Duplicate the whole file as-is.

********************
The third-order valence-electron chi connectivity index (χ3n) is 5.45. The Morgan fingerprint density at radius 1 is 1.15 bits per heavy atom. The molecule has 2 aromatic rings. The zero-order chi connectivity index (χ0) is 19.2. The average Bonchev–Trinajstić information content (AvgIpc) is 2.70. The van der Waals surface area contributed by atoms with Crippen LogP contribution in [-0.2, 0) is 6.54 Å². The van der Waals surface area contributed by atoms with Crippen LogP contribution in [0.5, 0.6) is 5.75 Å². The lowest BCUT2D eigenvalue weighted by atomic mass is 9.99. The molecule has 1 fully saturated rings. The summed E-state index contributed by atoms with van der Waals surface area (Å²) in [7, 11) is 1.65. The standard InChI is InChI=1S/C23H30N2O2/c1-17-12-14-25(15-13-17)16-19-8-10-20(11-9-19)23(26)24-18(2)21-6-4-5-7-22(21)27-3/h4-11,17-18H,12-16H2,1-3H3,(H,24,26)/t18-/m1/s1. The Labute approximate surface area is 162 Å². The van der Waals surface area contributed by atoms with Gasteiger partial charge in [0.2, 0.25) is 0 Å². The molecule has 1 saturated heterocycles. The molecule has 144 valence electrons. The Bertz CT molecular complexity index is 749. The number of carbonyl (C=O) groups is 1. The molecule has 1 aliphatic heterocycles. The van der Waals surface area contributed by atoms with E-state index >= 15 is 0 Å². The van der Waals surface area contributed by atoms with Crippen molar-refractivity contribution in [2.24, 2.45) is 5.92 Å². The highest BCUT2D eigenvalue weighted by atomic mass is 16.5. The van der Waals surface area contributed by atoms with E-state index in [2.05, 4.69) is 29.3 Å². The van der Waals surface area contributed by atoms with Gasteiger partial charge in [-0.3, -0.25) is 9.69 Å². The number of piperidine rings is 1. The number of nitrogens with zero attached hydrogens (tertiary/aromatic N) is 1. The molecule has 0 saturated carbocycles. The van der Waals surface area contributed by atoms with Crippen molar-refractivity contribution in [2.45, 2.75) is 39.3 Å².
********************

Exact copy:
The third-order valence-electron chi connectivity index (χ3n) is 5.45. The Morgan fingerprint density at radius 1 is 1.15 bits per heavy atom. The molecule has 2 aromatic rings. The zero-order chi connectivity index (χ0) is 19.2. The average Bonchev–Trinajstić information content (AvgIpc) is 2.70. The van der Waals surface area contributed by atoms with Crippen LogP contribution in [-0.2, 0) is 6.54 Å². The van der Waals surface area contributed by atoms with Crippen LogP contribution in [0.5, 0.6) is 5.75 Å². The lowest BCUT2D eigenvalue weighted by atomic mass is 9.99. The molecule has 1 fully saturated rings. The summed E-state index contributed by atoms with van der Waals surface area (Å²) in [7, 11) is 1.65. The standard InChI is InChI=1S/C23H30N2O2/c1-17-12-14-25(15-13-17)16-19-8-10-20(11-9-19)23(26)24-18(2)21-6-4-5-7-22(21)27-3/h4-11,17-18H,12-16H2,1-3H3,(H,24,26)/t18-/m1/s1. The Labute approximate surface area is 162 Å². The van der Waals surface area contributed by atoms with Gasteiger partial charge in [0.2, 0.25) is 0 Å². The molecule has 1 saturated heterocycles. The molecule has 144 valence electrons. The Bertz CT molecular complexity index is 749. The number of carbonyl (C=O) groups is 1. The molecule has 1 aliphatic heterocycles. The van der Waals surface area contributed by atoms with E-state index >= 15 is 0 Å². The van der Waals surface area contributed by atoms with Crippen molar-refractivity contribution in [2.24, 2.45) is 5.92 Å². The highest BCUT2D eigenvalue weighted by atomic mass is 16.5. The van der Waals surface area contributed by atoms with E-state index in [2.05, 4.69) is 29.3 Å². The van der Waals surface area contributed by atoms with Gasteiger partial charge in [-0.3, -0.25) is 9.69 Å². The number of piperidine rings is 1. The number of nitrogens with zero attached hydrogens (tertiary/aromatic N) is 1. The molecule has 0 saturated carbocycles. The van der Waals surface area contributed by atoms with Crippen molar-refractivity contribution in [2.45, 2.75) is 39.3 Å².